They (Grisez and Finnis) would deny that as human moral agents our knowledge of our true ends can ever be based on nature. Rather, such ends need to be held to be self-evident to us or perhaps known to us simply by intuition. But does this not sound like Kant and modern deontologists all over again? ... I suspect that the Grisez-Finnis tactic in the matter of moral evidence will not do.... After all, a purportedly natural-law ethic, from which all appeals to nature have been excluded, is in danger of coming out looking and smelling like a very curious sort of Unding. It is neither fish nor fowl.30
The issue about basing natural law on nature or on a postulate or intuition not consciously grounded on anything but the mind becomes of great significance when we want to know how the natural law is actually directed to our minds. If it is because we are existentially caused beings as such, then not only are we open to a natural law outside of our own making, but we are open to whatever in some sense caused us to be in the first place.
The crux of the problem has to do with the relation of the first principles of practical reasoning to metaphysics. That is to say, to what degree is practical reasoning from its own first principle of "do good and avoid evil" itself dependent on an order of being that is not simply arbitrary but one with its own intrinsic order given in nature, in human nature? It is the position of Veatch and Hittinger that the Finnis position does not seem to have any solid grounding other than in a Kantian type postulate that would not by itself argue to any knowledge of a true natural law based in reality.
This concern for an adequate basis for natural law is likewise what is behind the following remarks of Russell Hittinger:
If it is true that the common morality, or what is left of it, is being choked from the quadrant of "alien theories," then we need to address the theories -- in particular, the belief that a coherent philosophy of nature cannot constructively be brought to bear upon ethical reasoning.... If there are no "natures," and no proper telic completions to humanity and the goods sought, then I see not compelling reason to opt for Aristotelian rather than Nietzsche."31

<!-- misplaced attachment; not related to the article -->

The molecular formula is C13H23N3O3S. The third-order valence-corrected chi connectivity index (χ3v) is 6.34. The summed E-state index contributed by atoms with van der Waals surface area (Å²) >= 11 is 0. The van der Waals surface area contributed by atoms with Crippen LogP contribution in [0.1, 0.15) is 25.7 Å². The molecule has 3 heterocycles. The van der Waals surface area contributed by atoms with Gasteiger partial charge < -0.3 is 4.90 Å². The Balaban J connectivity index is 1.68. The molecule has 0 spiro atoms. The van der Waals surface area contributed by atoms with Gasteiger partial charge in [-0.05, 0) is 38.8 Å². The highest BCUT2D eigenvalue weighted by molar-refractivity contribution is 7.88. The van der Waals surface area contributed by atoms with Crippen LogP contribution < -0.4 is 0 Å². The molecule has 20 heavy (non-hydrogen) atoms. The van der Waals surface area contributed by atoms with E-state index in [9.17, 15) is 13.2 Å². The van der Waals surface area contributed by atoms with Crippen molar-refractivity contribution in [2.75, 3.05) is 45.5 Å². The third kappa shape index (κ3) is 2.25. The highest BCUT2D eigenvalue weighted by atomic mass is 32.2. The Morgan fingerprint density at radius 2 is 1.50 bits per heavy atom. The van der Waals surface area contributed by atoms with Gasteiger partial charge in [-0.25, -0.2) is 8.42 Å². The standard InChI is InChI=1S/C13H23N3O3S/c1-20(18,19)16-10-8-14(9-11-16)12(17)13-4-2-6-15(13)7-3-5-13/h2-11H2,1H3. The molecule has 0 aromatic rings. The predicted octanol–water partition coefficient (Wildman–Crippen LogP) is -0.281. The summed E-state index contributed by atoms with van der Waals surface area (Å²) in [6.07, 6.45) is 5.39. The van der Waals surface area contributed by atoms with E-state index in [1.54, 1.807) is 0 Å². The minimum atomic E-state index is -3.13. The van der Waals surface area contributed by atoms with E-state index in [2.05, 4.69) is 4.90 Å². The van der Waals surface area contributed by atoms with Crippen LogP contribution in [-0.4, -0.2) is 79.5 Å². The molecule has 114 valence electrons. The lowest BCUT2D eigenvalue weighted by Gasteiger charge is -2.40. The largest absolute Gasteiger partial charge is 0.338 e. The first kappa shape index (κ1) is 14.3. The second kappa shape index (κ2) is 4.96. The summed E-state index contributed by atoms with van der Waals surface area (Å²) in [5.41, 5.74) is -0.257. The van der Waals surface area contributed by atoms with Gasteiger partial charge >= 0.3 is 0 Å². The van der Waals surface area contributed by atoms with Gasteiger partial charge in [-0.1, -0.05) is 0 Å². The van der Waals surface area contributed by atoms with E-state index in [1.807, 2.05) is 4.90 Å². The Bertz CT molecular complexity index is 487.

Hittenger's point is, of course, that there should be such a "compelling reason" in what is.
The argument about a proper natural philosophy in the context of moral logic is precisely whether the order of the good and of particular goods as discovered in reason has any validity beyond itself and its proper formulation. The finality question -- "a proper telic completion to humanity" in Hittinger's words -- wants to know whether the being who thinks consistently himself has an end in nature other than just the thinking rightly. This question, no doubt, portends the relation of religion to natural law. It also, in Hittinger's reference to Alasdair MacIntyre's famous choice between Aristotle and Nietzsche, seeks a criterion of whether opposing systems of morals themselves are subject to a criterion of reality?32 Or are opposing systems or formulations of right order subject to the principle of contradiction, a principle grounded not merely in the mind but in reality? Only if this latter principle also holds for our moral and political systems can we avoid the dangers of the "utopias" that C. S. Lewis worried about.
Hadley Arkes' brilliantly argued book, on the other hand, is professedly Kantian while at the same time it is professedly Aristotelian. One is tempted to suggest that such a position makes him practically a Thomist, but I will leave aside that argument here. Arkes' "inquiry" into the first principles of morals and justice is a systematic testing of proposed ethical and political positions from abortion to war to welfare to cultural relativism on the basis of their consistency with a logic of freedom, consent, and universality. Arkes effectively shows what positions and policies can and cannot be held in a consistent logic.
"What we recognize, though, in the first place," Arkes wrote in a passage that specifically assumes a grounding of the logic of morals in reality,